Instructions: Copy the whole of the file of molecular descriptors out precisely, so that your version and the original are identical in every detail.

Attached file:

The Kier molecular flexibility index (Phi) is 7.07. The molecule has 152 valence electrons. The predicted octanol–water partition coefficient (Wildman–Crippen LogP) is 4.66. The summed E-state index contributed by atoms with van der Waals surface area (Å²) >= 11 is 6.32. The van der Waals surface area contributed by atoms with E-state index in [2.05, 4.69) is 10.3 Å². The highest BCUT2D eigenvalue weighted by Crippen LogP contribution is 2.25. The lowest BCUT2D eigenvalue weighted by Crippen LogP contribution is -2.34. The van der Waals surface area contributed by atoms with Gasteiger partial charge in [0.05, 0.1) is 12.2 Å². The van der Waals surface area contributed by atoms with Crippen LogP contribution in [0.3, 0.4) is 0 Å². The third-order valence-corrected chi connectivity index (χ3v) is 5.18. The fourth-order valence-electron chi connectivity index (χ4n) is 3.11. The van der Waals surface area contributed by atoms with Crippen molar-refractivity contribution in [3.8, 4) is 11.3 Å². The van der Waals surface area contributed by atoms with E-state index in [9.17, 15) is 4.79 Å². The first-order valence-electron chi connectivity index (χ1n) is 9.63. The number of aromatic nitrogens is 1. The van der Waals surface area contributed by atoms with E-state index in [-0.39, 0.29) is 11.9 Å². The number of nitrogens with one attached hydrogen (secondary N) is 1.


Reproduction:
The Kier molecular flexibility index (Phi) is 7.07. The molecule has 152 valence electrons. The predicted octanol–water partition coefficient (Wildman–Crippen LogP) is 4.66. The summed E-state index contributed by atoms with van der Waals surface area (Å²) >= 11 is 6.32. The van der Waals surface area contributed by atoms with E-state index in [2.05, 4.69) is 10.3 Å². The highest BCUT2D eigenvalue weighted by Crippen LogP contribution is 2.25. The lowest BCUT2D eigenvalue weighted by Crippen LogP contribution is -2.34. The van der Waals surface area contributed by atoms with Gasteiger partial charge in [0.05, 0.1) is 12.2 Å². The van der Waals surface area contributed by atoms with Crippen LogP contribution in [0.3, 0.4) is 0 Å². The third-order valence-corrected chi connectivity index (χ3v) is 5.18. The fourth-order valence-electron chi connectivity index (χ4n) is 3.11. The van der Waals surface area contributed by atoms with Crippen molar-refractivity contribution in [3.8, 4) is 11.3 Å². The van der Waals surface area contributed by atoms with E-state index in [9.17, 15) is 4.79 Å². The first-order valence-electron chi connectivity index (χ1n) is 9.63. The number of aromatic nitrogens is 1. The van der Waals surface area contributed by atoms with E-state index in [-0.39, 0.29) is 11.9 Å². The number of nitrogens with one attached hydrogen (secondary N) is 1.